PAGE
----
RC: So many. Yeast, Chris White from White Labs, he did Yeast, and it's just a9:00great book. That whole series of books, I can't remember specifically the name of the series, but there's Yeast, Water, Hops, and Malt, and just that whole series has been really good. There's also ... the bible in which I learned how to brew, basically, off of, Charlie Papazian, he did ... I'm put on the spot now. What is the name of the-
EL: Guide to Home Brewing?
RC: Yeah. The Guide to Home Brewing. And then there's John Palmer's How to Brew,so those books have been ... basically, if you have a question, just a basic, simple question about brewing, those have all your information in them. And there's also ... there's a million books out there. Those are the main ones, though.
EL: Very cool. You've worked in a few different spaces and worked with a few10:00different groups like Pink Boots, are there particular people that you see who have been a mentor, made a major impact in your development as a brewer?
RC: Yeah, there have been. There's been several. I mentioned Travis from thehome brew store, he helped me so much just learning the basics of how to brew, and then my first job commercial brewing, the head brewer I worked with, Greg, we're still amazing friends now, and he has been so helpful in teaching me everything about commercial and professional brewing. And then Rachael is one of them as well. She is probably one of the best brewers I have ever met. Everything she does is amazing, and she's so smart and sharp, and she's a woman, like me, so she's very inspiring. She's pretty young and she's opening her own brewery right now. She's already been around the block at several breweries, so 11:00she really inspires me to be better, and I can see now that I can do what she does.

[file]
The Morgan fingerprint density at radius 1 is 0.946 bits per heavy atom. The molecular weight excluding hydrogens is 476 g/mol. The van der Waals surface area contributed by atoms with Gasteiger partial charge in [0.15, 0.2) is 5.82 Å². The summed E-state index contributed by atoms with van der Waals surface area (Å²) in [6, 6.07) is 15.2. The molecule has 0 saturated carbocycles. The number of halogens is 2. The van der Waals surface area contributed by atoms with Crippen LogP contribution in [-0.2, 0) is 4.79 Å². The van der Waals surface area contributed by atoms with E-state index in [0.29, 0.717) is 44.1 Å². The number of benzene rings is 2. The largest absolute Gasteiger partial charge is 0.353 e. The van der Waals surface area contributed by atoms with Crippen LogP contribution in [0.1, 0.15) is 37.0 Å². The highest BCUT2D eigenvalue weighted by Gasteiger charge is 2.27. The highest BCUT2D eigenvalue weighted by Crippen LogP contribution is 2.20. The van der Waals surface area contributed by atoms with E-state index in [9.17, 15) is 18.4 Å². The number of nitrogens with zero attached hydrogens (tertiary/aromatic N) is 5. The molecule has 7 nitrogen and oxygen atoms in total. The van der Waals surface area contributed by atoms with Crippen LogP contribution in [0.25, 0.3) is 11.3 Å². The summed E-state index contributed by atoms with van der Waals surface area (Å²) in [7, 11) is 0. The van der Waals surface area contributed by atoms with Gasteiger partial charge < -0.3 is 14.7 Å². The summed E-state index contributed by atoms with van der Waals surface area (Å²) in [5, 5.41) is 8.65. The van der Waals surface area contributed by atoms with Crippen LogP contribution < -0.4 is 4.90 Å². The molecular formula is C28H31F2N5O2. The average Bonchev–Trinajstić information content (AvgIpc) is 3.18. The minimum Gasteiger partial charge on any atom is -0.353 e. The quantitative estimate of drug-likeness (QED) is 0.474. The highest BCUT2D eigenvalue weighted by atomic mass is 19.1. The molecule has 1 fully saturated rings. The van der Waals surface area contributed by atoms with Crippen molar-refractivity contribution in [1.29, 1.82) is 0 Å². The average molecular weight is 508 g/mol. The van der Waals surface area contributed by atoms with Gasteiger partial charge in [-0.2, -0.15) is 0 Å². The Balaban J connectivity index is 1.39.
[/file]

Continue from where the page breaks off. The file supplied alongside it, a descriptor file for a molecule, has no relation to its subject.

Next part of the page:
EL: Yeah. So big question. What's your favorite part of brewing?
RC: This is the question that I was like, "I don't know." I love all of it, Ilove everything about brewing. I love recipe development, that is probably one of my biggest favorite things, just being able to sit down and make a recipe and just get excited about it, and just think about, "What does this need to make this beer good?"
EL: Do you have a favorite recipe that you've developed? Either your home brew-
RC: I do, actually, and it's one that I started when I first started brewing,and it's one that I've brewed hundreds of times probably, and changed one little thing about it every single time until it was perfect. And that is a red that I've done, and it sounds boring, but it's-
EL: A good basic is good.12:00